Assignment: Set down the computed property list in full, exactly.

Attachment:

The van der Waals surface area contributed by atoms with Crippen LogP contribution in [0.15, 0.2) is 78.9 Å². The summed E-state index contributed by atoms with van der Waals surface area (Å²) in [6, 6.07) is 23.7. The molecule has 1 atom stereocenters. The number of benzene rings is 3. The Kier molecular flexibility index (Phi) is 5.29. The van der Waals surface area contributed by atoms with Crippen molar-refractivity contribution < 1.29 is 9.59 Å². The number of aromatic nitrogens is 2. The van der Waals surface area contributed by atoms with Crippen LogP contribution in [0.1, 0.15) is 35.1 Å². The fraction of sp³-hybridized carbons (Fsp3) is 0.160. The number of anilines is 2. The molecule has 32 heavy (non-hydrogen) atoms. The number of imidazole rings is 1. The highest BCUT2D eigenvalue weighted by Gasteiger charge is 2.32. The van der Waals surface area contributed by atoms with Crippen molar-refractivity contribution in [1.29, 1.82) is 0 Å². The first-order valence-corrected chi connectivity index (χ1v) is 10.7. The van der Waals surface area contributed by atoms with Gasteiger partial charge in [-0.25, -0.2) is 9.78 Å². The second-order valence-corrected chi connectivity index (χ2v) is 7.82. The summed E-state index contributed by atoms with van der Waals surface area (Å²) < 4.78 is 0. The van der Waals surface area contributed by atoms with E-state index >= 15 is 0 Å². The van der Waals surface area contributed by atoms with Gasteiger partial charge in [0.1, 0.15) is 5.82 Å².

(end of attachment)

The van der Waals surface area contributed by atoms with Crippen LogP contribution in [0.15, 0.2) is 78.9 Å². The summed E-state index contributed by atoms with van der Waals surface area (Å²) in [6, 6.07) is 23.7. The molecule has 1 atom stereocenters. The number of benzene rings is 3. The Kier molecular flexibility index (Phi) is 5.29. The van der Waals surface area contributed by atoms with Crippen molar-refractivity contribution < 1.29 is 9.59 Å². The number of aromatic nitrogens is 2. The van der Waals surface area contributed by atoms with Crippen LogP contribution in [0.1, 0.15) is 35.1 Å². The fraction of sp³-hybridized carbons (Fsp3) is 0.160. The number of anilines is 2. The molecule has 32 heavy (non-hydrogen) atoms. The number of imidazole rings is 1. The highest BCUT2D eigenvalue weighted by Gasteiger charge is 2.32. The van der Waals surface area contributed by atoms with Crippen molar-refractivity contribution in [1.29, 1.82) is 0 Å². The first-order valence-corrected chi connectivity index (χ1v) is 10.7. The van der Waals surface area contributed by atoms with Gasteiger partial charge in [-0.25, -0.2) is 9.78 Å². The second-order valence-corrected chi connectivity index (χ2v) is 7.82. The summed E-state index contributed by atoms with van der Waals surface area (Å²) < 4.78 is 0. The van der Waals surface area contributed by atoms with E-state index >= 15 is 0 Å². The van der Waals surface area contributed by atoms with Gasteiger partial charge in [0.1, 0.15) is 5.82 Å².